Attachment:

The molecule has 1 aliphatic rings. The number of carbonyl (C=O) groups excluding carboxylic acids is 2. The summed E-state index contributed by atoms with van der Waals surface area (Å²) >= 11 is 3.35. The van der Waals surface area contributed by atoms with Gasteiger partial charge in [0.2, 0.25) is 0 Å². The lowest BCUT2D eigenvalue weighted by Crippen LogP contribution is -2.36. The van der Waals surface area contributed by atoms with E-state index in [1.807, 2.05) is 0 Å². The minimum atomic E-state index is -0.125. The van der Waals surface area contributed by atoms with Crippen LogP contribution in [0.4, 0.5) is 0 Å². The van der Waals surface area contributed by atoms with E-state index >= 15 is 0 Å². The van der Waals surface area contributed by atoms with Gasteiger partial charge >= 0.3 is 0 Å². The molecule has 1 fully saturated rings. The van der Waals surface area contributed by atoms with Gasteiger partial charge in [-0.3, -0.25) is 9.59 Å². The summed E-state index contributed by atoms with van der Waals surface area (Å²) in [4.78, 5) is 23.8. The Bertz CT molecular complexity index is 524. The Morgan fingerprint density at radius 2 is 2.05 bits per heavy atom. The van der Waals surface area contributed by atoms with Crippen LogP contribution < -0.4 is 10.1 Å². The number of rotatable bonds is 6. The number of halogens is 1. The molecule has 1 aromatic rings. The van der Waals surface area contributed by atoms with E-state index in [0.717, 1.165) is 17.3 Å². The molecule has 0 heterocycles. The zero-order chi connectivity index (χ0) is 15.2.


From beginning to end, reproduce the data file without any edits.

The molecule has 1 aliphatic rings. The number of carbonyl (C=O) groups excluding carboxylic acids is 2. The summed E-state index contributed by atoms with van der Waals surface area (Å²) >= 11 is 3.35. The van der Waals surface area contributed by atoms with Gasteiger partial charge in [0.2, 0.25) is 0 Å². The lowest BCUT2D eigenvalue weighted by Crippen LogP contribution is -2.36. The van der Waals surface area contributed by atoms with E-state index in [1.807, 2.05) is 0 Å². The minimum atomic E-state index is -0.125. The van der Waals surface area contributed by atoms with Crippen LogP contribution in [0.4, 0.5) is 0 Å². The van der Waals surface area contributed by atoms with E-state index >= 15 is 0 Å². The van der Waals surface area contributed by atoms with Gasteiger partial charge >= 0.3 is 0 Å². The molecule has 1 fully saturated rings. The van der Waals surface area contributed by atoms with Gasteiger partial charge in [-0.3, -0.25) is 9.59 Å². The summed E-state index contributed by atoms with van der Waals surface area (Å²) in [4.78, 5) is 23.8. The Bertz CT molecular complexity index is 524. The Morgan fingerprint density at radius 2 is 2.05 bits per heavy atom. The van der Waals surface area contributed by atoms with Crippen LogP contribution < -0.4 is 10.1 Å². The number of rotatable bonds is 6. The number of halogens is 1. The molecule has 1 aromatic rings. The van der Waals surface area contributed by atoms with E-state index in [0.717, 1.165) is 17.3 Å². The molecule has 0 heterocycles. The zero-order chi connectivity index (χ0) is 15.2.